NEW DELHI (Reuters AlertNet) - Flash floods and landslides in Ladakh have killed 170 people, and the death toll is likely to climb further with hundreds of people still missing and several villages cut off five days after the disaster, aid workers and police said.
Heavy monsoon showers on August 6 triggered flooding and landslides which washed away hundreds of houses, blocked roads and destroyed bridges in and around Leh town, a popular tourist destination in Jammu and Kashmir.
Aid workers estimate up to 25,000 people in Leh and surrounding villages have been affected by the monsoonal deluge and thousands have sought refuge in relief camps and rehabilitation centres.
“So far, we have recovered 170 bodies, 140 of whom have been identified,” said an officer in Leh’s police control room, adding that up to 300 people were still unaccounted for.
Aid workers also estimate that 10 to 12 villages remain inaccessible due collapsed bridges and blocked roads where landslides deposited boulders and mud up to 15 feet high (4 metres).
“More than 5,000 children have been affected by this humanitarian tragedy in Leh alone. We still do not know the fate of hundreds in surrounding villages as they remain inaccessible,” said CEO of Save the Children India, Thomas Chandy.
The army, which is fighting a two decade-old separatist insurgency in the disputed border state, has been spearheading relief operations by clearing main supply roads, restoring telecommunication links, evacuating residents, establishing relief camps and distributing aid.
Army officials said they were also continuing search and rescue operations in the hope of finding more survivors in the remote mountainous region popular with tourists for its old Buddhist monasteries and adventure sports such as white water rafting.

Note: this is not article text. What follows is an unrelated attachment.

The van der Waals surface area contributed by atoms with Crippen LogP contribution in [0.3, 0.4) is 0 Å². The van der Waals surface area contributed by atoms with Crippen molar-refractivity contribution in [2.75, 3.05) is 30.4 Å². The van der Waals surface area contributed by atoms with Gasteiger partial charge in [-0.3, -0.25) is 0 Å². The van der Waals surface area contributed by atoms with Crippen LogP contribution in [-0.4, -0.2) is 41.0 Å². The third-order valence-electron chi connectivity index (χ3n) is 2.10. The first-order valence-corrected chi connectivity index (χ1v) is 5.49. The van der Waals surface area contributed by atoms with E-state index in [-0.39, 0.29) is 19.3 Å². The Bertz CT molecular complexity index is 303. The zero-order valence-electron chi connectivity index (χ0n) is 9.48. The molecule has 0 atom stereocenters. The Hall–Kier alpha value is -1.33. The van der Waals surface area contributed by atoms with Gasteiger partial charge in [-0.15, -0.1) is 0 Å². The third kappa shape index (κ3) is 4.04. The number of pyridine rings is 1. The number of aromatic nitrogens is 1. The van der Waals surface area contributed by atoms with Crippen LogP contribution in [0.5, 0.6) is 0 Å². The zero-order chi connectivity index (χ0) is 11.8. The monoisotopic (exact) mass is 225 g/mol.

“Even though it is five days after the disaster, we are still sending thousands of troops out every day to look for missing people,” said Colonel S.B. Rai. “They are removing debris, sifting through collapsed structures and using sniffer dogs.”
Aid workers have begun distributing relief supplies and say urgent priorities include food, blankets, tarpaulin sheets, medicines and clothes.
There is also an urgent need to start planning medium and longer-term rehabilitation for those who have lost their homes and livelihoods, say aid workers.
One of the biggest challenges, they add, will be the need to re-construct people’s homes before the region’s harsh winter season begins in six weeks.
(Additional reporting by Sheikh Mushtaq in Srinagar)
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